Saturday night dances are for everyone. We take the time to teach all the moves and steps you need to be ‘allemande-lefting’ to Oh Johnny, or flapping the’ funky chicken’ during the Hyampom Hustle. Many Old-Timers have written stories of life 10 years ago here in our little town of Hyampom in which they recall the community dances they attended as some of the happiest memories from their young lives. We hear the same type of recollections from old-time campers who remember the Saturday night dance as just a plain old great time.
Drama show details
Write your own skit, play improve games, or hunt through the Costume Shop to invent your latest character. Our counseling staff will help campers tap their thespian ambitions. With Staff guidance, campers can plan skits, plays or entertainment for Special Events such as the 4th of July or Horse Show.
Each session includes an "Untalent Show" at Camp Trinity. As the name implies, all acts are welcome--no talent required--so anyone and everyone can participate.
Farm Animals show details
Our animals are an integral part of Ranch life. The cow and goats give us milk, the chickens give us eggs, pigs recycle our leftovers, horses provide transportation, and rabbits give us comfort as cuddly companions.
The Small Animal barn is home to chickens, turkeys, rabbits, goats, pigs, and more. Every morning before breakfast, campers can join our staff to feed the animals, help with milk the cow and goats, slop the pigs or collect eggs. The Small Animals barn is open during program time for campers to visit. They can hold a chicken, sit with the rabbits, or help clean a pen. Interested campers can adopt an animal for the session, taking some responsibility for the care and feeding of that animal while they are at Camp.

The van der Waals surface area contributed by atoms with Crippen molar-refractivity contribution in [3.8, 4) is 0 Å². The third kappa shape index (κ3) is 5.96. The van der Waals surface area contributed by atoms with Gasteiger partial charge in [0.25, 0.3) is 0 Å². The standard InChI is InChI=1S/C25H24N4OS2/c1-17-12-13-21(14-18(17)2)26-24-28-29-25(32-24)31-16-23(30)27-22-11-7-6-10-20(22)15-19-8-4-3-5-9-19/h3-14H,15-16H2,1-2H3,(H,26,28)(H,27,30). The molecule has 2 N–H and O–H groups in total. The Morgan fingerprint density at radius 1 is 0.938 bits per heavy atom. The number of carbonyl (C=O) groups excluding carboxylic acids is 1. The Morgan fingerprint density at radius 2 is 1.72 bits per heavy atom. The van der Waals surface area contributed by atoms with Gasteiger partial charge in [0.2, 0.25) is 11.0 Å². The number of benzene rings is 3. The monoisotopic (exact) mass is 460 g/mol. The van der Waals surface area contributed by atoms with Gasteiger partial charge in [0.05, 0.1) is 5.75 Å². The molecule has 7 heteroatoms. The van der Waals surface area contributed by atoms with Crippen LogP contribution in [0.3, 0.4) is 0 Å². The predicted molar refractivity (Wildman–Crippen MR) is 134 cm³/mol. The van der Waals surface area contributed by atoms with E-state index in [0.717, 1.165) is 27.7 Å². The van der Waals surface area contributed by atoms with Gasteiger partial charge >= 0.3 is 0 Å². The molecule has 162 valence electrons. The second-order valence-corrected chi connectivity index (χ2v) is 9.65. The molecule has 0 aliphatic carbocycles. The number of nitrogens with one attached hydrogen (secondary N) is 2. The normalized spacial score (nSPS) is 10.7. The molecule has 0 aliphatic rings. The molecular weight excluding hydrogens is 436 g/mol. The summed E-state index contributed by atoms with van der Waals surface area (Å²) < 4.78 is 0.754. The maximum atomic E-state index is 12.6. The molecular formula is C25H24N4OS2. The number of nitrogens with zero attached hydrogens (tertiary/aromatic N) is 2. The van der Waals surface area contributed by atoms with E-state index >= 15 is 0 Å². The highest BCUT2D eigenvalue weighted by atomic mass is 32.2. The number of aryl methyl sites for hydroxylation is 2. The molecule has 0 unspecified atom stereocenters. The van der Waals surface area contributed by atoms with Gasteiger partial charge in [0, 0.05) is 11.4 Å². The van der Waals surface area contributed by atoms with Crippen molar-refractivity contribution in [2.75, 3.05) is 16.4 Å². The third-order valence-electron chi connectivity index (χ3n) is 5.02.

Our program allows interested campers to have a hands-on experience of caring for farm animals. We emphasize that keeping animals requires responsibility, work, and respect for the life in your charge. Raising and caring for animals connects us to the cycles of life on the Ranch, and gives campers a broader understanding of our place in the food chain. The beef and pork we serve at Camp comes from animals raised on the Ranch.
Fishing show details
Two ponds on the Ranch provide campers the opportunity to try their hand at fishing for bass or Rainbow Trout
Gardening show details
Our gardens teach campers the incredible abundance the Earth can provide; how work, patience, and a little know-how born from experience can turn dirt into food. And oh what food! There is no tomato so good as one picked and eaten on the spot, no potato like the one you dug that afternoon to be cooked that night for dinner.
Two large organic gardens supply us with fresh produce throughout the summer. Tomatoes, carrots, peas, beans, cabbage, potatoes, corn, and much more are grown and harvested by campers and staff. The gardens are always open, for everyone to enjoy, to work, or just to visit. Planting, weeding, watering, harvesting, and (of course) eating vegetables are activities enjoyed by all.